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Discussion Starter #1
I suffered with these things for three years. I distrust throwing parts at my bike, and everybody says that nobody's brakes work during a 'cross race. So I figured my brakes were not really sucking more than anybody else's. I got some Kool Stop pads and sucked it up.

But I got suspicious. They sucked on the road, and correctly set up cantilevers are supposed to be competitive with dual-pivot brakes. I tried lowering the straddle cable. Didn't help. Up high, it was bad. Finally, I busted out my mad engineering skillz and drew some free body diagrams, and decided that they were an intrinsically sucky brake because they had the layout of a high-profile brake but short arms.

I got some cheap Mini-Vs. (Tektro BX3V) Installed them yesterday, nice long ride today including some dirt and mud, favorably impressed.

Back on topic - I notice that the BX3V is a pretty tidy unit. The spring, spring tension adjustment screw, and a bushing are all part of the arm and it would take some doing to take it apart. I notice that the BX3V has bushings.

The Kore Sport cantilever brake is not a tidy unit. Remove the mounting screw and everything comes apart. And it doesn't have a bushing, per se - just a metal sleeve that rotates around the cantilever post itself. I can't imagine that stays exactly clean or low-friction when there's mud all over the place. I also wonder if it twists around on the post and binds.

So how do these things suck? Let me count the ways.

-Stupid geometry makes it impossible to get a level of mechanical advantage similar to other cantilever brakes.
-Badly integrated design. Lots of opportunity for play.
-Uses cantilever post as a friction surface. No attempt to seal dirt out.

For anyone considering Mini-Vs, do it. The BX3V has an 85mm arm, and has pretty slim clearance relative to the rim and takes very little force to operate. I wonder if for old-school short-pull levers (Mine are Tiagra 4500) an 80mm brake like the 926AL might be a better match. But these are definitely "good enough." It's just a more mountain bikey lever feel - I don't bottom them out or anything, and I didn't have trouble modulating on trails just now.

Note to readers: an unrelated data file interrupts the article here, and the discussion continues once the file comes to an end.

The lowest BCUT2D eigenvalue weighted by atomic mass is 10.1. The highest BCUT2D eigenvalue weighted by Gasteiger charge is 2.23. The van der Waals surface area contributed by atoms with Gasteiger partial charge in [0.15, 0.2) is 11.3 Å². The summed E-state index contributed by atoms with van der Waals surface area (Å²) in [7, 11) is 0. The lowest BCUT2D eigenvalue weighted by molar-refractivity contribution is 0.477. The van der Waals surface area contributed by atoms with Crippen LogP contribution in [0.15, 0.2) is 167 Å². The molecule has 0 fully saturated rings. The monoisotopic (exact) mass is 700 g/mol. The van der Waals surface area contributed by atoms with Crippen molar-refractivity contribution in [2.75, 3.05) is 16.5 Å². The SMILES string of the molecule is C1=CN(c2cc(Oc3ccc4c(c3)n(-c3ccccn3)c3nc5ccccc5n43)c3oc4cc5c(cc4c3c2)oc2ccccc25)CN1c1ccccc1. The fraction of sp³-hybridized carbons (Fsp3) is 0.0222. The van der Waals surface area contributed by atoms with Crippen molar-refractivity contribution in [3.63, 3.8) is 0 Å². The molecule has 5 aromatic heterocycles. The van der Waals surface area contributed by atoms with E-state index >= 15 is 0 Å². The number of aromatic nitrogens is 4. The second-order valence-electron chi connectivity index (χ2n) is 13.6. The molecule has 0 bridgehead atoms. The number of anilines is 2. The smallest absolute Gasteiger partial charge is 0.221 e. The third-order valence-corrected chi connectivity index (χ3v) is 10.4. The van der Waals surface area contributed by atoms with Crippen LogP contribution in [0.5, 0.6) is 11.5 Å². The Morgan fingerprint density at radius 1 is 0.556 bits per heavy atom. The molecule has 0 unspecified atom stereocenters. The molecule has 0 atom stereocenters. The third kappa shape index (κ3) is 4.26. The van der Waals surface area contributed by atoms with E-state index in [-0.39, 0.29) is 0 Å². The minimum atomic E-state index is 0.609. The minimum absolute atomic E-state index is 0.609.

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Agreed, they suck. I used them for about a year, until I'd had one too many near misses on the road. V brakes and travel agents were a huge improvement.
 

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Bx3v = rx5

Also, check the back of the arms on your BX3Vs. Mine were stamped with "RX5" on the back of them, suggesting that at least the arms are the same between the 2 brakes.
 

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Discussion Starter #4
I just ran downstairs and had a look. Mine are stamped RX5 too. Go figure.

From Tektro's web site, it looks like the RX5 has a nicer brake shoe stock. Which doesn't really effect me, I already had V-brake shoes with replaceable pads from trying to make the Kores work.
 

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I had the FSA SL-K with Tiagra levers. Went with SINZ (same as tektro 926) with inline barrel adjusters.
LOVING IT! I had Kool Stop salmons in the FSA's. The SINZ is not a cartridge type pad so I used the cartridge and pads from the FSA. Wonderful! Although I did skid a small flat spot into my rear tire with the new set up...LOL! They work almost too well.
 

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I put a Tektro RX5 on the front of my Fort CrossMax and it worked great. Stayed with a Tektro Oryx on the rear, they sort of match. Much better braking, no squeal: loved it. But I sold the bike and got a disc crosser, using Avid BB7s.. Somewhat of an improvement. The big thing for me is the wear on wheels you get with rim brakes.
 

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Discussion Starter #7
Yeah, I've noticed I'm already starting to wear the rims on this bike. It's only a few years old. I'm trying to avoid throwing too much money at it, though.
 
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